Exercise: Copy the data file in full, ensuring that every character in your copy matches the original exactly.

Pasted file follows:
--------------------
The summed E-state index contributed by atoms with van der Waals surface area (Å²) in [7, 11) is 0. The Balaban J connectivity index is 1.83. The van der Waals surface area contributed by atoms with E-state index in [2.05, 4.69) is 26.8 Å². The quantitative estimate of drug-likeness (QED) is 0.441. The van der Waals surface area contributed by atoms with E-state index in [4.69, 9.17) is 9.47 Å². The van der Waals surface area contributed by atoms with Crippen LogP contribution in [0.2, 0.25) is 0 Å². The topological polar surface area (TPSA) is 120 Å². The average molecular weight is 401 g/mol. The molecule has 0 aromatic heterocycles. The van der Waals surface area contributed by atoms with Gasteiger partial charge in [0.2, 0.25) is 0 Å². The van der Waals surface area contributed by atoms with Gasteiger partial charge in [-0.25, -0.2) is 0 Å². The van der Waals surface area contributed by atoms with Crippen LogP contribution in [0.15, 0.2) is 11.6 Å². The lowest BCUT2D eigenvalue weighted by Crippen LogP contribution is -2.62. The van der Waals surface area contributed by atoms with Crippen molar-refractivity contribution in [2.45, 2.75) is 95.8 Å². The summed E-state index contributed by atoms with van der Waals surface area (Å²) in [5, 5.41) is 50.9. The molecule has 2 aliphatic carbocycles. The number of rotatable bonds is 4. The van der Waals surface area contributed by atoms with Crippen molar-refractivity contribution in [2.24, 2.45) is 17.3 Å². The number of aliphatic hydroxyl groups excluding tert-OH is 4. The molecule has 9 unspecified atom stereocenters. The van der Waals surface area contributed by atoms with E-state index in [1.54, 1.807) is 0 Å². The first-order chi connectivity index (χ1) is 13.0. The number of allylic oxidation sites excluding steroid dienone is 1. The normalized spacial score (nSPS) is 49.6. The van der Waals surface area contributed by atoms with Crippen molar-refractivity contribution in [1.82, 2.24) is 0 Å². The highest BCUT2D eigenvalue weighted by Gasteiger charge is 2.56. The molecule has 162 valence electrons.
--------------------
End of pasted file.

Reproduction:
The summed E-state index contributed by atoms with van der Waals surface area (Å²) in [7, 11) is 0. The Balaban J connectivity index is 1.83. The van der Waals surface area contributed by atoms with E-state index in [2.05, 4.69) is 26.8 Å². The quantitative estimate of drug-likeness (QED) is 0.441. The van der Waals surface area contributed by atoms with E-state index in [4.69, 9.17) is 9.47 Å². The van der Waals surface area contributed by atoms with Crippen LogP contribution in [0.2, 0.25) is 0 Å². The topological polar surface area (TPSA) is 120 Å². The average molecular weight is 401 g/mol. The molecule has 0 aromatic heterocycles. The van der Waals surface area contributed by atoms with Gasteiger partial charge in [0.2, 0.25) is 0 Å². The van der Waals surface area contributed by atoms with Gasteiger partial charge in [-0.25, -0.2) is 0 Å². The van der Waals surface area contributed by atoms with Crippen LogP contribution in [0.15, 0.2) is 11.6 Å². The lowest BCUT2D eigenvalue weighted by Crippen LogP contribution is -2.62. The van der Waals surface area contributed by atoms with Crippen molar-refractivity contribution in [2.45, 2.75) is 95.8 Å². The summed E-state index contributed by atoms with van der Waals surface area (Å²) in [5, 5.41) is 50.9. The molecule has 2 aliphatic carbocycles. The number of rotatable bonds is 4. The van der Waals surface area contributed by atoms with Crippen molar-refractivity contribution in [2.24, 2.45) is 17.3 Å². The number of aliphatic hydroxyl groups excluding tert-OH is 4. The molecule has 9 unspecified atom stereocenters. The van der Waals surface area contributed by atoms with E-state index in [1.54, 1.807) is 0 Å². The first-order chi connectivity index (χ1) is 13.0. The number of allylic oxidation sites excluding steroid dienone is 1. The normalized spacial score (nSPS) is 49.6. The van der Waals surface area contributed by atoms with Crippen molar-refractivity contribution in [1.82, 2.24) is 0 Å². The highest BCUT2D eigenvalue weighted by Gasteiger charge is 2.56. The molecule has 162 valence electrons.